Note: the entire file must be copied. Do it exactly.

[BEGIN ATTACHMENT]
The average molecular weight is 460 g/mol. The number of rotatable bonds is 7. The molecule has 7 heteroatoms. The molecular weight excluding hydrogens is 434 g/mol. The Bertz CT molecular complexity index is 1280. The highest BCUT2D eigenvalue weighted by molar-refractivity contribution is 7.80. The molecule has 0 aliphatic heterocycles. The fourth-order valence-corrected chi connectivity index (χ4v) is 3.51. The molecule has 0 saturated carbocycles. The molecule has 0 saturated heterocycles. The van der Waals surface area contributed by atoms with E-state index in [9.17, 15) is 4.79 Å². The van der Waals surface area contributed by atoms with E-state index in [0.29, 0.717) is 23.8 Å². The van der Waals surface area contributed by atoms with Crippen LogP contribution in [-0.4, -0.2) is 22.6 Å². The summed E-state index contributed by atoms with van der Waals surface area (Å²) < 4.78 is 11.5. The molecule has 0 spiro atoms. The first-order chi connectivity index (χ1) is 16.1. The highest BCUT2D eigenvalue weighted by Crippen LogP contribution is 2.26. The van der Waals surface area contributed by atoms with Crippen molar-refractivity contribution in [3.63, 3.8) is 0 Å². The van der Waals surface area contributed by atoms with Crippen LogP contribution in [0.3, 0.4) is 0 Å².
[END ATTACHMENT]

The average molecular weight is 460 g/mol. The number of rotatable bonds is 7. The molecule has 7 heteroatoms. The molecular weight excluding hydrogens is 434 g/mol. The Bertz CT molecular complexity index is 1280. The highest BCUT2D eigenvalue weighted by molar-refractivity contribution is 7.80. The molecule has 0 aliphatic heterocycles. The fourth-order valence-corrected chi connectivity index (χ4v) is 3.51. The molecule has 0 saturated carbocycles. The molecule has 0 saturated heterocycles. The van der Waals surface area contributed by atoms with E-state index in [9.17, 15) is 4.79 Å². The van der Waals surface area contributed by atoms with E-state index in [0.29, 0.717) is 23.8 Å². The van der Waals surface area contributed by atoms with Crippen LogP contribution in [-0.4, -0.2) is 22.6 Å². The summed E-state index contributed by atoms with van der Waals surface area (Å²) < 4.78 is 11.5. The molecule has 0 spiro atoms. The first-order chi connectivity index (χ1) is 16.1. The highest BCUT2D eigenvalue weighted by Crippen LogP contribution is 2.26. The van der Waals surface area contributed by atoms with Crippen molar-refractivity contribution in [3.63, 3.8) is 0 Å². The van der Waals surface area contributed by atoms with Crippen LogP contribution in [0.3, 0.4) is 0 Å².